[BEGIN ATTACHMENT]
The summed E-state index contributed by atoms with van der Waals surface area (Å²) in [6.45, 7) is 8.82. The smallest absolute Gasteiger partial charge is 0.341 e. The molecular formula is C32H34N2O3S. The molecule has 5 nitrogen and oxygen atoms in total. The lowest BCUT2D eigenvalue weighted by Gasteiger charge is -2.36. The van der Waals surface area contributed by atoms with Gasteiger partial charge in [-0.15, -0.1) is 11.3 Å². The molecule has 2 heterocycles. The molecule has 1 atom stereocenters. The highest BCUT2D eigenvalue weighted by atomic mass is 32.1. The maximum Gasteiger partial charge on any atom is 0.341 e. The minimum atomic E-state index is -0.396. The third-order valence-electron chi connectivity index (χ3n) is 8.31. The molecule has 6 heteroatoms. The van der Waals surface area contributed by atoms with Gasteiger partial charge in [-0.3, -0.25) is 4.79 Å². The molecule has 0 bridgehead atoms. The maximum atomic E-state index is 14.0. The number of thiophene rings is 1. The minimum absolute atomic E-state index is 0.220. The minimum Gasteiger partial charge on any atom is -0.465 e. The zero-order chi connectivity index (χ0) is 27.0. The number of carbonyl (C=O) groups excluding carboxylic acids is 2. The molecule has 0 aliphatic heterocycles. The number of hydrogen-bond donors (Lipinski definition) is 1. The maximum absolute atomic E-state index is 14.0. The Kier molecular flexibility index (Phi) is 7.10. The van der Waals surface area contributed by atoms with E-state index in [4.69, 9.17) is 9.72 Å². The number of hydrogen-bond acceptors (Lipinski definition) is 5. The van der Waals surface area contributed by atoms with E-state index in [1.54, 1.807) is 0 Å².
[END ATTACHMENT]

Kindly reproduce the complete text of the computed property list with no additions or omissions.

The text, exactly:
The summed E-state index contributed by atoms with van der Waals surface area (Å²) in [6.45, 7) is 8.82. The smallest absolute Gasteiger partial charge is 0.341 e. The molecular formula is C32H34N2O3S. The molecule has 5 nitrogen and oxygen atoms in total. The lowest BCUT2D eigenvalue weighted by Gasteiger charge is -2.36. The van der Waals surface area contributed by atoms with Gasteiger partial charge in [-0.15, -0.1) is 11.3 Å². The molecule has 2 heterocycles. The molecule has 1 atom stereocenters. The highest BCUT2D eigenvalue weighted by atomic mass is 32.1. The maximum Gasteiger partial charge on any atom is 0.341 e. The minimum atomic E-state index is -0.396. The third-order valence-electron chi connectivity index (χ3n) is 8.31. The molecule has 6 heteroatoms. The van der Waals surface area contributed by atoms with Gasteiger partial charge in [-0.3, -0.25) is 4.79 Å². The molecule has 0 bridgehead atoms. The maximum atomic E-state index is 14.0. The number of thiophene rings is 1. The minimum absolute atomic E-state index is 0.220. The minimum Gasteiger partial charge on any atom is -0.465 e. The zero-order chi connectivity index (χ0) is 27.0. The number of carbonyl (C=O) groups excluding carboxylic acids is 2. The molecule has 0 aliphatic heterocycles. The number of hydrogen-bond donors (Lipinski definition) is 1. The maximum absolute atomic E-state index is 14.0. The Kier molecular flexibility index (Phi) is 7.10. The van der Waals surface area contributed by atoms with E-state index in [4.69, 9.17) is 9.72 Å². The number of hydrogen-bond acceptors (Lipinski definition) is 5. The van der Waals surface area contributed by atoms with E-state index in [1.54, 1.807) is 0 Å².